Graham Worth is a Senior Lecturer in Theoretical Chemistry. His main interest in the development of methods to solve the time-dependent Schrödinger equation for molecular systems. In particular he is a main developer of the powerful Multi-Configuration Time-Dependent Hartree (MCTDH) method, work he began as a Marie-Curie Research Fellow with Cederbaum in Heidelberg. The computer program is now used by many research groups and has provided benchmarks against which other methods are tested. He coordinates further developments of the program in collaboration with groups in Germany, France, Spain, Canada and Australia.
He chairs the Collaborative Computational Project on Molecular Quantum Dynamics (CCP6). In addition to methodological development, he is recognised internationally for his studies of ultrafast photochemistry and non-adiabatic effects and is regularly invited to present his work at national and international meetings.
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After obtaining his BA in Oxford, Graham Worth studied for a doctorate there under the supervision of Prof. W. Graham Richards in the field of computation chemistry, calculating the thermodynamics of biochemical systems with applications to tautomerism in solution and phosphorylation in an enzyme. In Oct 1992 he then went on to a postdoctoral position at the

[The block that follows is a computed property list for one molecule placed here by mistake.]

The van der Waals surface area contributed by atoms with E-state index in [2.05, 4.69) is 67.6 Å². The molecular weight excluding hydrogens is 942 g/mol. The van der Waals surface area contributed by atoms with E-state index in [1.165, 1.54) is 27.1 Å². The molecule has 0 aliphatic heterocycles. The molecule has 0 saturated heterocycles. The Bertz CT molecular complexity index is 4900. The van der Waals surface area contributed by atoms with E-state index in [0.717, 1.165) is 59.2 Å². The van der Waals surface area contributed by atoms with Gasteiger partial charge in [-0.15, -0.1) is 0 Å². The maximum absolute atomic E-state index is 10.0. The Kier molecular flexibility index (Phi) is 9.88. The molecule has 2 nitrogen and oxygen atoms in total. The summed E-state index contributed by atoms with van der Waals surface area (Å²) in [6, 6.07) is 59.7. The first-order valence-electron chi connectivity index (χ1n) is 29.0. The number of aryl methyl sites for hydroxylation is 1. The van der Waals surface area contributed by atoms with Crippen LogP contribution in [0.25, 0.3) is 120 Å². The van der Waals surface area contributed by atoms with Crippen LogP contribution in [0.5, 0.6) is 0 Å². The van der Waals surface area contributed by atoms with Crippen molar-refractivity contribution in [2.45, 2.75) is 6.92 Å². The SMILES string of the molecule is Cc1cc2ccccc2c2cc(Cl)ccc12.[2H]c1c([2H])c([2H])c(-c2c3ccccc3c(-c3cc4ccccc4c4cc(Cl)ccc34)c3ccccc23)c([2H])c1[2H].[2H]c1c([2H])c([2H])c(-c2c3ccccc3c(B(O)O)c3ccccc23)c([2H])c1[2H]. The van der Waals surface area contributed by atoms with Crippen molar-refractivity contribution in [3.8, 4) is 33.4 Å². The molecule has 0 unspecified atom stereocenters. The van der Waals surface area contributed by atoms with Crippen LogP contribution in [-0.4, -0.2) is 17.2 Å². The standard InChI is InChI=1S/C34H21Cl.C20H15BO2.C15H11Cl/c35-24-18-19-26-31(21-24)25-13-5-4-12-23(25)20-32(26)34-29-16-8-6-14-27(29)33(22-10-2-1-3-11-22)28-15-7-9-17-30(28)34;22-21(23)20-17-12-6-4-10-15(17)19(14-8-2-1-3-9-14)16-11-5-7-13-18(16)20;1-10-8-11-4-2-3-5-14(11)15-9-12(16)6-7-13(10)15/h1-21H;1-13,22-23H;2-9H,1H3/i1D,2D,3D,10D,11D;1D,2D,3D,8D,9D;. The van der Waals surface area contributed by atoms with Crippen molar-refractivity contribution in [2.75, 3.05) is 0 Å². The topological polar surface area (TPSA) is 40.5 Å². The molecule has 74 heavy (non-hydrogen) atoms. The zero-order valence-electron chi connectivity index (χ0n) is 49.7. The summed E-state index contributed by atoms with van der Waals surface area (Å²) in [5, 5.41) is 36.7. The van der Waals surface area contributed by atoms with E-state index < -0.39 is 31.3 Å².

European Molecular Biology Laboratory (EMBL), Heidelberg, in the group of Dr. Rebecca Wade to perform further studies on protein dynamics.
In Jan. 1994 he moved to the group of Prof. Lenz Cederbaum at the University of Heidelberg, first on an E.U. Human Capital and Mobility (later called Marie-Curie) Fellowship then on funding from the DFG and the VW Stiftung. Here he moved into the field of accurate quantum dynamics studies of small molecules and the development of the MCTDH program.
In Jan 2001 he joined the group of Prof. Mike Robb at King's College London as a Research Fellow to look at developing direct dynamics methods for the study of photochemistry. From Sept. 2003 he became a lecturer there and a Visiting Research Fellow at Imperial College, London. On the closure of the Chemistry Department at King’s in May 2005, he moved to Birmingham as a University Research Fellow. He is now a Senior Lecturer